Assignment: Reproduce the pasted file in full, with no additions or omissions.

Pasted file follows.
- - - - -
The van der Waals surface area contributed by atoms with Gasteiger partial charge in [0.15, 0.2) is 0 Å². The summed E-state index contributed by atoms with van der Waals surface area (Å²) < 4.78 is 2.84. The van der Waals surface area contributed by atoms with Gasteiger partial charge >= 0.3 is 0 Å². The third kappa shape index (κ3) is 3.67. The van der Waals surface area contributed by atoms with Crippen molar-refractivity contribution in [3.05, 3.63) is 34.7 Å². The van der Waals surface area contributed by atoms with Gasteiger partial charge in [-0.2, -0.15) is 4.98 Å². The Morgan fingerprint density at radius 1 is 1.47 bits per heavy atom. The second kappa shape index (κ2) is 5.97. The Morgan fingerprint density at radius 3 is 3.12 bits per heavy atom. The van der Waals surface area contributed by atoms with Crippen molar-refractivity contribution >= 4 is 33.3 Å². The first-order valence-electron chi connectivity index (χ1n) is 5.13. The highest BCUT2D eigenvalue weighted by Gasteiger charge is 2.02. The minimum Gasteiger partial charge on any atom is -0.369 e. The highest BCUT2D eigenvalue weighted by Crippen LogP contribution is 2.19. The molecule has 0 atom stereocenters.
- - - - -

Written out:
The van der Waals surface area contributed by atoms with Gasteiger partial charge in [0.15, 0.2) is 0 Å². The summed E-state index contributed by atoms with van der Waals surface area (Å²) < 4.78 is 2.84. The van der Waals surface area contributed by atoms with Gasteiger partial charge >= 0.3 is 0 Å². The third kappa shape index (κ3) is 3.67. The van der Waals surface area contributed by atoms with Crippen molar-refractivity contribution in [3.05, 3.63) is 34.7 Å². The van der Waals surface area contributed by atoms with Gasteiger partial charge in [-0.2, -0.15) is 4.98 Å². The Morgan fingerprint density at radius 1 is 1.47 bits per heavy atom. The second kappa shape index (κ2) is 5.97. The Morgan fingerprint density at radius 3 is 3.12 bits per heavy atom. The van der Waals surface area contributed by atoms with Crippen molar-refractivity contribution >= 4 is 33.3 Å². The first-order valence-electron chi connectivity index (χ1n) is 5.13. The highest BCUT2D eigenvalue weighted by Gasteiger charge is 2.02. The minimum Gasteiger partial charge on any atom is -0.369 e. The highest BCUT2D eigenvalue weighted by Crippen LogP contribution is 2.19. The molecule has 0 atom stereocenters.